A second case of the serious cattle disease Mycoplasma bovis has been confirmed in the North Island and Federated Farmers say the rate of compensation payment is not good enough.
Herald inquiries of the Ministry for Primary Industries (MPI) revealed 47 claims for cattle destruction, provided for under biosecurity law, with 16 paid either partially, or in full.
MPI reported a total of 102 compensation claims around the disease outbreak, with 22 paid out partially or in full. Some claims relate to remedial property work and other financial losses from efforts to contain the sickness.
A total of $3.26 million had been paid out as of April 27.
Federated Farmers vice-president Andrew Hoggard said MPI's compensation payout rate was not good enough. Farmers under MPI lockdown orders were suffering financial difficulties, he said.
"There are numerous cases where farmers have been placed under restriction notices after buying in young animals or new livestock they planned to sell on. They're having to buy heaps of [unbudgeted for] feed because they can't move them off the farm."
Other hardship cases involved dairy farmers who had lost their income because their cows had been culled.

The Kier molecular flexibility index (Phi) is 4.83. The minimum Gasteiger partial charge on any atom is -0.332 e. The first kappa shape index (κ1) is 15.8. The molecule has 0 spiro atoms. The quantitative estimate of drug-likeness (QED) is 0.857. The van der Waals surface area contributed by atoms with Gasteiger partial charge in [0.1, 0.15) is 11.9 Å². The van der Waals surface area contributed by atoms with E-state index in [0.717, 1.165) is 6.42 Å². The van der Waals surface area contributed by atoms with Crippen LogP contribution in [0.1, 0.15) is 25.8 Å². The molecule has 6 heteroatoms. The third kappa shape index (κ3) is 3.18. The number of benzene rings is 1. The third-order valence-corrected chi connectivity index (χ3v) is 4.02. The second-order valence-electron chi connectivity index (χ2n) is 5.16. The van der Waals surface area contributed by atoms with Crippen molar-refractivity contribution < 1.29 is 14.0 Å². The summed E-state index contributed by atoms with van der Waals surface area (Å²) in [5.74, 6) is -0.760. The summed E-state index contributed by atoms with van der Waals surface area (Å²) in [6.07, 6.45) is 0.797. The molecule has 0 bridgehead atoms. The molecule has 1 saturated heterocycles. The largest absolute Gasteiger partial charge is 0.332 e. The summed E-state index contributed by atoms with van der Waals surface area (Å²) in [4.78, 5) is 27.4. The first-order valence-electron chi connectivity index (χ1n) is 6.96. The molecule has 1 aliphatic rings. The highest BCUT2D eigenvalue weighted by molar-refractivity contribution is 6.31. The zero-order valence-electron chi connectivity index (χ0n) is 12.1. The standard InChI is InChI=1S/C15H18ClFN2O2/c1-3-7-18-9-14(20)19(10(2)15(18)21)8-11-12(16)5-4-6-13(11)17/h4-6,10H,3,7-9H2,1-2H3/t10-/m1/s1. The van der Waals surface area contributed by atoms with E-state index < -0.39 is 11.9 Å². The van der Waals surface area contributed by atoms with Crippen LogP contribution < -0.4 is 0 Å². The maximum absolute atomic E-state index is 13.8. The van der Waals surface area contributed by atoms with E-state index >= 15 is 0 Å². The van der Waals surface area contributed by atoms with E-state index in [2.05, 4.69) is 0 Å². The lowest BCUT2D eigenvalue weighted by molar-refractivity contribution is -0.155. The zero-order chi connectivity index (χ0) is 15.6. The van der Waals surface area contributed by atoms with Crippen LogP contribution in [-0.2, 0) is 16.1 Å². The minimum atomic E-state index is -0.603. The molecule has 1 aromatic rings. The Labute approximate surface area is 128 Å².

Federated Farmers was getting involved in discussions with MPI in cases when its members requested help.
MPI said just over 8000 cattle on eight infected properties had been culled so far in its bid to eradicate the disease, which was first detected in New Zealand mid-last year, but is not thought to be yet well-established. MPI said 35 infected properties, mostly in the South Island, had now been identified.
Another 3000 animals were expected to be culled by the end of this week.
The ministry announced last month that more than 20,000 cattle would be killed by the start of the new dairy season on June 1 in its bid to wipe out the disease.
The latest identified farm is a sheep and beef property in Pahiatua, near Palmerston North.
MPI said though it is the second North Island detection it should not be considered "a major turning point" in the response. However officials also said "a final decision on future management of the disease is still to be made".
MPI also this week confirmed two further positive properties, cattle and sheep farms, in Southland. Most infected farms until recently have been dairy operations.
In total 53 properties - including the 35 confirmed positive - are under restricted control notices, meaning livestock cannot be removed from them.
Three restriction notices and 36 surveillance notices had been lifted, MPI said.
MPI told the Herald Mbovis had not been detected in the dairy-rich regions of the Waikato and Taranaki. However, three Waikato properties were under MPI direction. Its investigation into how Mbovis got into New Zealand was "ongoing".